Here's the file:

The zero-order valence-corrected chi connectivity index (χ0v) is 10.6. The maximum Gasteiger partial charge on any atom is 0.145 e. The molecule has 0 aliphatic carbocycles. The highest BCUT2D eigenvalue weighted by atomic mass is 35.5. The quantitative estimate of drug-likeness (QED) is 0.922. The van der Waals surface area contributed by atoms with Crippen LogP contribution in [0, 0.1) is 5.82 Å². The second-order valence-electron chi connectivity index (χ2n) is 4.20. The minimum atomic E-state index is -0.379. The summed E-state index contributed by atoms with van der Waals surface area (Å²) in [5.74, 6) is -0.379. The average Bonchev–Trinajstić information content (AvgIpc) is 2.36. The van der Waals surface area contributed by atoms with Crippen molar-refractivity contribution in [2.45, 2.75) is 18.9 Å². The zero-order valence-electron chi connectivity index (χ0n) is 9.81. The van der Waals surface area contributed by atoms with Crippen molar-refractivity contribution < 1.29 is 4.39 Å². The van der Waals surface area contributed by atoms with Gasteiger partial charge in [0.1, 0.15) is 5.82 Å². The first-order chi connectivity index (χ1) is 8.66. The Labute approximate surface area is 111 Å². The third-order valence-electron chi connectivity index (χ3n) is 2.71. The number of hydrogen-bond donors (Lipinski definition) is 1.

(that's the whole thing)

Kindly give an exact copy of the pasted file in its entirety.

The zero-order valence-corrected chi connectivity index (χ0v) is 10.6. The maximum Gasteiger partial charge on any atom is 0.145 e. The molecule has 0 aliphatic carbocycles. The highest BCUT2D eigenvalue weighted by atomic mass is 35.5. The quantitative estimate of drug-likeness (QED) is 0.922. The van der Waals surface area contributed by atoms with Crippen LogP contribution in [0, 0.1) is 5.82 Å². The second-order valence-electron chi connectivity index (χ2n) is 4.20. The minimum atomic E-state index is -0.379. The summed E-state index contributed by atoms with van der Waals surface area (Å²) in [5.74, 6) is -0.379. The average Bonchev–Trinajstić information content (AvgIpc) is 2.36. The van der Waals surface area contributed by atoms with Crippen molar-refractivity contribution in [2.45, 2.75) is 18.9 Å². The zero-order valence-electron chi connectivity index (χ0n) is 9.81. The van der Waals surface area contributed by atoms with Crippen molar-refractivity contribution < 1.29 is 4.39 Å². The van der Waals surface area contributed by atoms with Gasteiger partial charge in [0.1, 0.15) is 5.82 Å². The first-order chi connectivity index (χ1) is 8.66. The Labute approximate surface area is 111 Å². The third-order valence-electron chi connectivity index (χ3n) is 2.71. The number of hydrogen-bond donors (Lipinski definition) is 1.